Sally Nelson didn’t really start feeling the nerves until she was a few steps away from the hospital door.
She was about to donate a portion of her liver to friend Mark Cervantes, who was in the midst of a lengthy battle with cancer. She’d jumped at the opportunity to help a friend in need and had never given it a second thought, even despite two lengthy postponements of the procedure. But as she approached the entrance that December morning, the weight of the moment finally began sinking in.
It was Cervantes himself, striding alongside her, that helped her fend off the anxiety.
“I was scared because there are so many unknowns with a surgery, and there would be a good deal of pain” Nelson says. “But I thought about Mark’s unending strength through all that he’d gone through. Walking beside him, I said, ‘I can do this.’”
She would soon come to realize – through many emotional twists and turns and ultimately a heartbreaking loss – that there were a lot more people she could draw strength from.
Cervantes passed away nine months after the transplant, a result of COVID-related complications. But throughout her own months-long journey – including the logistical gymnastics required to coordinate the procedure and the roller-coaster of emotions and grief that followed – Nelson credits her colleagues at the School of Marine Science and Ocean Engineering (SMSOE) at UNH with keeping her afloat.
For that she nominated UNH for a Donate Life Employer Recognition award from Donate Life America, and the university was selected as one of four winners in New England this year. The award was presented Monday morning at a ceremony on campus.
“I feel so blessed to work with the people I work with. They helped me during some of my deepest moments,” Nelson, administrative coordinator at SMSOE, says. “I can honestly say that I don’t know how I would have survived without them.”
The honor is a tangible recognition of the unwavering support Nelson received for months from her coworkers. Her supervisor, Diane Foster – director of SMSOE – and others in her department were quick to help prepare for her time off and adjusted that schedule without question when the procedure was postponed twice.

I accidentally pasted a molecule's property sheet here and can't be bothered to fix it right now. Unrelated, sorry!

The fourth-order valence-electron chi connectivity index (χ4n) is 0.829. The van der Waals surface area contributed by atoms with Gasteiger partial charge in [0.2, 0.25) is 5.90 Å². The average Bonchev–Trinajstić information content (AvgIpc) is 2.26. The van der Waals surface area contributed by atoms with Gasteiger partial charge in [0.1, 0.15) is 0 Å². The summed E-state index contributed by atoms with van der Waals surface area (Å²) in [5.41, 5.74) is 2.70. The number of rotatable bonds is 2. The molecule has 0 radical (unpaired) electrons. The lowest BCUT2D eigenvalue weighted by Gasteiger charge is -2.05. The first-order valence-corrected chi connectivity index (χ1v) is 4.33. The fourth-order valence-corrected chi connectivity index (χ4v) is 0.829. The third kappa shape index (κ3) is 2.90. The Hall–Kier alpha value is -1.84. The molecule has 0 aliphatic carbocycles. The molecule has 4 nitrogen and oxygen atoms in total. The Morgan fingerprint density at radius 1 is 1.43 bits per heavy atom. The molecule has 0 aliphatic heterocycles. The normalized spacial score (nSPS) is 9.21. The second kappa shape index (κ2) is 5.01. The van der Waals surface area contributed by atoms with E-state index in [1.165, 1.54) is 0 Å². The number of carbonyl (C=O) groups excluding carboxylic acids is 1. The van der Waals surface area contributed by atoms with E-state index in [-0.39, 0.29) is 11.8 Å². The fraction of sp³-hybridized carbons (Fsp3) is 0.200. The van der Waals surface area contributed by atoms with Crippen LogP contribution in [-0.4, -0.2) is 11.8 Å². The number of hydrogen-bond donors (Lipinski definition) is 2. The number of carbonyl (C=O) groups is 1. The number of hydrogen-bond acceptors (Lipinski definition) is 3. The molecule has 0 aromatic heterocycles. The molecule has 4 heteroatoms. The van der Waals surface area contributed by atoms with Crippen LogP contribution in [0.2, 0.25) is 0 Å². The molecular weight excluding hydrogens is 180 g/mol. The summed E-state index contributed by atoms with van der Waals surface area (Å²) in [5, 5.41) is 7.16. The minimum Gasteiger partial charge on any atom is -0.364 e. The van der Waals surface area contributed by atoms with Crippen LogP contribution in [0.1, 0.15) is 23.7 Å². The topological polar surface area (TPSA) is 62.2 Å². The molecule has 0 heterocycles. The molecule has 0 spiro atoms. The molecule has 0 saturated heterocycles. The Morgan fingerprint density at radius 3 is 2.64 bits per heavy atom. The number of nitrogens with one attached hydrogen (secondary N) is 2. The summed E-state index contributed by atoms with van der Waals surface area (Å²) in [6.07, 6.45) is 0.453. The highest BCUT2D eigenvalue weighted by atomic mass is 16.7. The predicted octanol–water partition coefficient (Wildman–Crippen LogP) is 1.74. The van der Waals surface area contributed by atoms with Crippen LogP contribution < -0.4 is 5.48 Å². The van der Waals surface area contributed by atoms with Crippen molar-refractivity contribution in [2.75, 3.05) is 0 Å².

During the most difficult moments, Nelson’s kitchen was always stocked with homemade meals and other food essentials. Her inbox and her mailbox were flooded with supportive and caring messages. Flowers arrived at seemingly regular intervals.
“The people I’ve worked with at UNH have a very unique bond,” Nelson says. “It’s not just about your work, it’s not just a job – we spend more time with our colleagues than we do with our family sometimes, and I can tell you that this group I work with, we are a part of each other. We are each other’s family.”
That connection marks the beginning of the story, as well. Both Mark and his wife, Val Cervantes, are former coworkers of Nelson’s. When Nelson heard that Mark was battling cancer and in need of a living donor, she immediately volunteered to help.
The procedure was first scheduled for April of 2020 – when the world initially shut down due to COVID, causing a postponement. In June, Nelson got word that the surgery was back on, but it was delayed yet again just days ahead when it became clear that Mark’s tumor markers were too high for the procedure.
"I feel so blessed to work with the people I work with. I can honestly say that I don’t know how I would have survived without them."
With just two weeks of lead time, Nelson learned in November that the surgery would ultimately be set for Dec. 9, 2020. After having adapted to Nelson’s leave time being moved twice, her department once again sprang into action. Sam Claussen had been scheduled to accept a new position and leave UNH during Nelson’s leave, but she negotiated a delayed start date with her future employer to help cover while Nelson was out.
Nelson’s daughter started a “meal train” to provide food during her recovery, and within two hours of it being posted on social media, every slot was filled, mostly by colleagues, Nelson says.
“We had food coming nearly every day for four weeks,” Nelson says. “The love and support was so overwhelming.”
Nelson also received personal messages from leadership at UNH, including Provost Wayne Jones, and from members of SMSOE’s external advisory board.
The support eventually extended beyond Nelson, too. While Mark was battling COVID, the meal train began providing food for Val and her 9-year-old granddaughter Maddie, as well. Mark was still sick when Nelson returned to work and ultimately needed dialysis due to kidney problems, and Nelson was able to rearrange her work schedule to take Mark to his appointments.
When Mark passed away on Sept. 17, 2021, the outpouring continued. Nelson was able to shuffle her workload and take the necessary time off to grieve and recalls a colleague stepping in to speak during a meeting when Nelson briefly became overwhelmed and couldn’t continue. For Nelson, that moment was indicative of the empathy and support she received throughout the process.
The award provided an uplifting epilogue to a trying and draining ordeal, and ultimately illustrated what Nelson already knew about the familial atmosphere she’s enjoyed at UNH.
“I was absolutely thrilled, because they deserve it so much,” Nelson says. “It wasn’t just support from my colleagues, but all of UNH. They’ve all made a lasting imprint on my life.”